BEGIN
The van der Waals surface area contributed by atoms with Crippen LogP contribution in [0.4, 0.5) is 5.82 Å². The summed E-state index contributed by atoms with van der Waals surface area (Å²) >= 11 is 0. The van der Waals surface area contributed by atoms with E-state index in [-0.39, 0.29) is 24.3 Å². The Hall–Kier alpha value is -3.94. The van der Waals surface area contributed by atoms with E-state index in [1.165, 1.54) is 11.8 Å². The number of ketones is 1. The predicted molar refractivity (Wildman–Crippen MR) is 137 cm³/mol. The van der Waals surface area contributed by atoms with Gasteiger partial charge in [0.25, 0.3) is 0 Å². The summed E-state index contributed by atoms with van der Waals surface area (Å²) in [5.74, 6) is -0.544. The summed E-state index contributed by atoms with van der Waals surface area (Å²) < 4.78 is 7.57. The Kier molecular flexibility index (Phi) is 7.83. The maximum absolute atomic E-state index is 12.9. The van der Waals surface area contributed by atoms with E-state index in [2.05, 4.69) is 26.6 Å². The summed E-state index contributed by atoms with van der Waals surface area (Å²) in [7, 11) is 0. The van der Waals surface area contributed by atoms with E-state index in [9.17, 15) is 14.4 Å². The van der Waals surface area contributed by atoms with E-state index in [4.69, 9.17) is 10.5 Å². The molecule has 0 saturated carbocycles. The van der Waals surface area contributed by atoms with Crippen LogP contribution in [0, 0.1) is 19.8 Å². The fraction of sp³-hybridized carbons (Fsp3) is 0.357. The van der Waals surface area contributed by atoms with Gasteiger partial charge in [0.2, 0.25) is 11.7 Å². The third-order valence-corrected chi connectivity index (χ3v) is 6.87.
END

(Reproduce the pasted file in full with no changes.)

The van der Waals surface area contributed by atoms with Crippen LogP contribution in [0.4, 0.5) is 5.82 Å². The summed E-state index contributed by atoms with van der Waals surface area (Å²) >= 11 is 0. The van der Waals surface area contributed by atoms with E-state index in [-0.39, 0.29) is 24.3 Å². The Hall–Kier alpha value is -3.94. The van der Waals surface area contributed by atoms with E-state index in [1.165, 1.54) is 11.8 Å². The number of ketones is 1. The predicted molar refractivity (Wildman–Crippen MR) is 137 cm³/mol. The van der Waals surface area contributed by atoms with Gasteiger partial charge in [0.25, 0.3) is 0 Å². The summed E-state index contributed by atoms with van der Waals surface area (Å²) in [5.74, 6) is -0.544. The summed E-state index contributed by atoms with van der Waals surface area (Å²) < 4.78 is 7.57. The Kier molecular flexibility index (Phi) is 7.83. The maximum absolute atomic E-state index is 12.9. The van der Waals surface area contributed by atoms with E-state index in [2.05, 4.69) is 26.6 Å². The summed E-state index contributed by atoms with van der Waals surface area (Å²) in [7, 11) is 0. The van der Waals surface area contributed by atoms with E-state index in [9.17, 15) is 14.4 Å². The van der Waals surface area contributed by atoms with E-state index in [4.69, 9.17) is 10.5 Å². The molecule has 0 saturated carbocycles. The van der Waals surface area contributed by atoms with Crippen LogP contribution in [0, 0.1) is 19.8 Å². The fraction of sp³-hybridized carbons (Fsp3) is 0.357. The van der Waals surface area contributed by atoms with Gasteiger partial charge in [0.2, 0.25) is 11.7 Å². The third-order valence-corrected chi connectivity index (χ3v) is 6.87.